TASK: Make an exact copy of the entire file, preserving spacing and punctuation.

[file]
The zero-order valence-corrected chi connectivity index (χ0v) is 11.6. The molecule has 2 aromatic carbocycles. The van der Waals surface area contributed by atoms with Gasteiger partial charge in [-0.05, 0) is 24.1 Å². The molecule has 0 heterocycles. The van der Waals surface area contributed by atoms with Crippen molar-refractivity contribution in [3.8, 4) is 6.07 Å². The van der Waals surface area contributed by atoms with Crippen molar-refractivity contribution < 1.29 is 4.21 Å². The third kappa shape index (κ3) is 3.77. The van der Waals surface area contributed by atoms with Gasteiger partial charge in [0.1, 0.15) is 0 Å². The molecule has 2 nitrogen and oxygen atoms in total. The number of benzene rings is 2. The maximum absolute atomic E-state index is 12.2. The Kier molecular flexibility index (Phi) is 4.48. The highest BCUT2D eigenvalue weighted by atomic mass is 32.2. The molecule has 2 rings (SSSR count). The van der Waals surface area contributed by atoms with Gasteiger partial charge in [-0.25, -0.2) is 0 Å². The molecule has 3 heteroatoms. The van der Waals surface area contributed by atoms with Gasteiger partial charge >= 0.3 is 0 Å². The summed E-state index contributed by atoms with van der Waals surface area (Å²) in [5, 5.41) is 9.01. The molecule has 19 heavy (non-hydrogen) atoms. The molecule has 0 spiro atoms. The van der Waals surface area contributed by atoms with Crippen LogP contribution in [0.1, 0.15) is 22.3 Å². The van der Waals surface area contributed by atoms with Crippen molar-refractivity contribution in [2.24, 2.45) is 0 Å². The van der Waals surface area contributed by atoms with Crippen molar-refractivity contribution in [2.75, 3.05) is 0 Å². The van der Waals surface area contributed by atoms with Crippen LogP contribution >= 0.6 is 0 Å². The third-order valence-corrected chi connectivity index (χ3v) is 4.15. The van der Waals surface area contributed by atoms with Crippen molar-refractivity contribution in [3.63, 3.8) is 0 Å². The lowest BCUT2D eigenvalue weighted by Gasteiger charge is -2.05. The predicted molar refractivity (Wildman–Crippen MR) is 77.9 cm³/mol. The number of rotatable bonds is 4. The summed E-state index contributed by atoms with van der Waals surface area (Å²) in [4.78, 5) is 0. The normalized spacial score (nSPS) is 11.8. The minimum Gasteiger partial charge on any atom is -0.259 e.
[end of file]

The zero-order valence-corrected chi connectivity index (χ0v) is 11.6. The molecule has 2 aromatic carbocycles. The van der Waals surface area contributed by atoms with Gasteiger partial charge in [-0.05, 0) is 24.1 Å². The molecule has 0 heterocycles. The van der Waals surface area contributed by atoms with Crippen molar-refractivity contribution in [3.8, 4) is 6.07 Å². The van der Waals surface area contributed by atoms with Crippen molar-refractivity contribution < 1.29 is 4.21 Å². The third kappa shape index (κ3) is 3.77. The van der Waals surface area contributed by atoms with Gasteiger partial charge in [0.1, 0.15) is 0 Å². The molecule has 2 nitrogen and oxygen atoms in total. The number of benzene rings is 2. The maximum absolute atomic E-state index is 12.2. The Kier molecular flexibility index (Phi) is 4.48. The highest BCUT2D eigenvalue weighted by atomic mass is 32.2. The molecule has 2 rings (SSSR count). The van der Waals surface area contributed by atoms with Gasteiger partial charge in [-0.25, -0.2) is 0 Å². The molecule has 3 heteroatoms. The van der Waals surface area contributed by atoms with Gasteiger partial charge >= 0.3 is 0 Å². The summed E-state index contributed by atoms with van der Waals surface area (Å²) in [5, 5.41) is 9.01. The molecule has 19 heavy (non-hydrogen) atoms. The molecule has 0 spiro atoms. The van der Waals surface area contributed by atoms with Crippen LogP contribution in [0.1, 0.15) is 22.3 Å². The van der Waals surface area contributed by atoms with Crippen molar-refractivity contribution in [2.24, 2.45) is 0 Å². The van der Waals surface area contributed by atoms with Crippen molar-refractivity contribution in [2.75, 3.05) is 0 Å². The van der Waals surface area contributed by atoms with Crippen LogP contribution >= 0.6 is 0 Å². The third-order valence-corrected chi connectivity index (χ3v) is 4.15. The van der Waals surface area contributed by atoms with Crippen molar-refractivity contribution in [3.63, 3.8) is 0 Å². The lowest BCUT2D eigenvalue weighted by Gasteiger charge is -2.05. The predicted molar refractivity (Wildman–Crippen MR) is 77.9 cm³/mol. The number of rotatable bonds is 4. The summed E-state index contributed by atoms with van der Waals surface area (Å²) in [4.78, 5) is 0. The normalized spacial score (nSPS) is 11.8. The minimum Gasteiger partial charge on any atom is -0.259 e.